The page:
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NPNF2-01. Eusebius Pamphilius: Church History, Life of Constantine, Oration in Praise of Constantine
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The Church History of Eusebius.

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Book I.

Chapter I.—The Plan of the Work.

1. It is my purpose to write an account of the successions of the holy apostles, as well as of the times which have elapsed from the days of our Saviour to our own; and to relate the many important events which are said to have occurred in the history of the Church; and to mention those who have governed and presided over the Church in the most prominent parishes, and those who in each generation have proclaimed the divine word either orally or in writing.

2. It is my purpose also to give the names and number and times of those who through love of innovation have run into the greatest errors, and, proclaiming themselves discoverers of knowledge falsely so-called1212    Cf. 1 Tim. vi. 20. have like fierce wolves unmercifully devastated the flock of Christ.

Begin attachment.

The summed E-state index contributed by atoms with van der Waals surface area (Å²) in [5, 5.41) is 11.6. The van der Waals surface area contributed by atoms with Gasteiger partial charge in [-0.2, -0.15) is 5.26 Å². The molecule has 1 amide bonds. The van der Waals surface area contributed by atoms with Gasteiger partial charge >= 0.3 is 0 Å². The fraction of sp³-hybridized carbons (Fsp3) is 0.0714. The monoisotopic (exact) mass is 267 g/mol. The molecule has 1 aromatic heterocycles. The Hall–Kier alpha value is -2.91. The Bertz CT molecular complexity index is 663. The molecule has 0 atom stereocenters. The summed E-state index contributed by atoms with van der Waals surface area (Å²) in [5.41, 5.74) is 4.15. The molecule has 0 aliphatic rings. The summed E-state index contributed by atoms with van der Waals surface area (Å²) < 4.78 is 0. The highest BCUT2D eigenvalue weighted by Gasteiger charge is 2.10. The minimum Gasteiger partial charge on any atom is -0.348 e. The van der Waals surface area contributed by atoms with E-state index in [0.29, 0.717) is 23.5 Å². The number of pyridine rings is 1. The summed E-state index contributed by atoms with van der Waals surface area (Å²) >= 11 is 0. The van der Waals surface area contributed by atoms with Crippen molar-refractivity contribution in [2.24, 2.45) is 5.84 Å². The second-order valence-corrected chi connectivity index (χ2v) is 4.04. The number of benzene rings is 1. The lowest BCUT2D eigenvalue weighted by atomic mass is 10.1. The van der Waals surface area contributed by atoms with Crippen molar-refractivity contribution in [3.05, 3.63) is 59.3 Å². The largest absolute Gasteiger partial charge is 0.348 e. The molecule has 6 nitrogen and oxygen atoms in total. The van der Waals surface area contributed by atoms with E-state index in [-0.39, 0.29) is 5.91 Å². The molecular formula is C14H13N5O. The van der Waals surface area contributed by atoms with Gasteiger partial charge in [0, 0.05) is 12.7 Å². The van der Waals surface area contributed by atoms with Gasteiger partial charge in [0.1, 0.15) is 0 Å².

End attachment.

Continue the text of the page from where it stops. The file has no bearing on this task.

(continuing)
3. It is my intention, moreover, to recount the misfortunes which immediately came upon the whole Jewish nation in consequence of their plots against our Saviour, and to record the ways and the times in which the divine word has been attacked by the Gentiles, and to describe the character of those who at various periods have contended for it in the face of blood and of tortures, as well as the confessions which have been made in our own days, and finally the gracious and kindly succor which our Saviour has afforded them all. Since I propose to write of all these things I shall commence my work with the beginning of the dispensation1313    Greek οἰκονομία. Suicer (Thesaurus Eccles.) points out four uses of this word among ecclesiastical writers: (1) Ministerium Evangelii. (2) Providentia et numen (i.e. of God). (3) Naturæ humanæ assumtio. (4) Totius redemptionis mysterium et passionis Christi sacramentum. Valesius says, “The ancient Greeks use the word to denote whatever Christ did in the world to proclaim salvation for the human race, and thus the first οἰκονομία τοῦ χριστοῦ is the incarnation, as the last οἰκονομία is the passion.” The word in the present case is used in its wide sense to denote not simply the act of incarnation, but the whole economy or dispensation of Christ upon earth. See the notes of Heinichen upon this passage, Vol. III. p. 4 sq., and of Valesius, Vol. I. p. 2. of our Saviour and Lord Jesus Christ.1414    Five mss., followed by nearly all the editors of the Greek text and by the translators Stigloher and Crusè, read τοῦ θεοῦ after χριστόν. The words, however, are omitted by the majority of the best mss. and by Rufinus, followed by Heinichen and Closs. (See the note of Heinichen, Vol. I. p. 4).